In recent years I’ve developed a mild obsession with low-light photography; this was a big factor in the decision last month to open my wallet for a Pentax K-5. I went crazy on the weekend and tried to use only moonlight; while it didn’t, strictly speaking, work, the results are still interesting.
My thinking was along these lines: I have a camera that’s alleged to take usable pictures at ISO6400 or maybe even higher, plus I have a lens (the Sigma 30mm f1.4) optimized for extra-low light.
So I put that camera and lens together for the first time, and practiced on a glass of red wine reflecting a hanging Tiffany lamp.
Emboldened by the effect, and since my four-year-old daughter had earlier in the evening pointed out that the moon was Really Round, I thought I’d go out and try to capture shrubberies by moonlight.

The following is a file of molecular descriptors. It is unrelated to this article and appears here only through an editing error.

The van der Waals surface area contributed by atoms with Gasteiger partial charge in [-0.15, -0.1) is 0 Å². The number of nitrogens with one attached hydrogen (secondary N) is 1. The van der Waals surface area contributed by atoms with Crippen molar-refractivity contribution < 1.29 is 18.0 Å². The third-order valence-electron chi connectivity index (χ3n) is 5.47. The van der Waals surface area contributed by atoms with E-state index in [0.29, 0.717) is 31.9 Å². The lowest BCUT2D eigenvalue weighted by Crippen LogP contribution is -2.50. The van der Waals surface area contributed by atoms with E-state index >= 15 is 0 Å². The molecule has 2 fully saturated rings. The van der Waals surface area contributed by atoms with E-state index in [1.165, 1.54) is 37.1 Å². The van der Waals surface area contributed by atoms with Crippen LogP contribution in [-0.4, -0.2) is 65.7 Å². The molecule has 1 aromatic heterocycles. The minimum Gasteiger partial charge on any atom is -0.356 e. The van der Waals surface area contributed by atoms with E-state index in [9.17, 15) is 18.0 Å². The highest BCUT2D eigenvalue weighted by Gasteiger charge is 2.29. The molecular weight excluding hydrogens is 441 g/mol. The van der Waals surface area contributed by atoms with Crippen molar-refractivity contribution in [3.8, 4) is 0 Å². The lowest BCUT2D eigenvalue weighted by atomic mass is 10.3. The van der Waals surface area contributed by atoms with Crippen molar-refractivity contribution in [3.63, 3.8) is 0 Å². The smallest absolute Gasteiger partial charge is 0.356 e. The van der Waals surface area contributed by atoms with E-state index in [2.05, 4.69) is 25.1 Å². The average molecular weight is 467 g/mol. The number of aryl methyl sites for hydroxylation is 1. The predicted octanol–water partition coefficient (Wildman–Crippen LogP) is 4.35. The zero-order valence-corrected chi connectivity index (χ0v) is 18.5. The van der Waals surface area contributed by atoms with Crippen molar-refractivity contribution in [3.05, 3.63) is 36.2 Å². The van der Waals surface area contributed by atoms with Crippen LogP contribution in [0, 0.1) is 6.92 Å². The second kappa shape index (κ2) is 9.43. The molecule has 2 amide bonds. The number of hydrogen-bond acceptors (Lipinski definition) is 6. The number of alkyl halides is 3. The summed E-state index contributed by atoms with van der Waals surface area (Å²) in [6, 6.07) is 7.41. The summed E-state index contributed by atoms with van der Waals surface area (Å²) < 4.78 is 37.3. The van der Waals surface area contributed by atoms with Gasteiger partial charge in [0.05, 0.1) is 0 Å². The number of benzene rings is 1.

Let’s start with this daffodil, cranking the ISO to 12800. I was trying for moonlight but the streetlight was unavoidable; having said that, it was yellow and so was the daff.
I got partly out of the streetlights’ reach and cranked the ISO to a truly silly level. I discovered that, without a tripod and some reflective help like for example snow, true moonlight photography remains out of my reach.
Well, that’s assuming that you value realism, as opposed to Impressionist blur. Which, running the K-5 sensor’s output through Lightroom’s excellent noise corrector, is not entirely displeasing; you might want to enlarge this grainy rhododendron bud.
Then I sought still deeper darkness and zeroed in on a branch of something or other with no help but the moon’s. What emerged hardly seems a photograph, to my eyes. Still, I like it.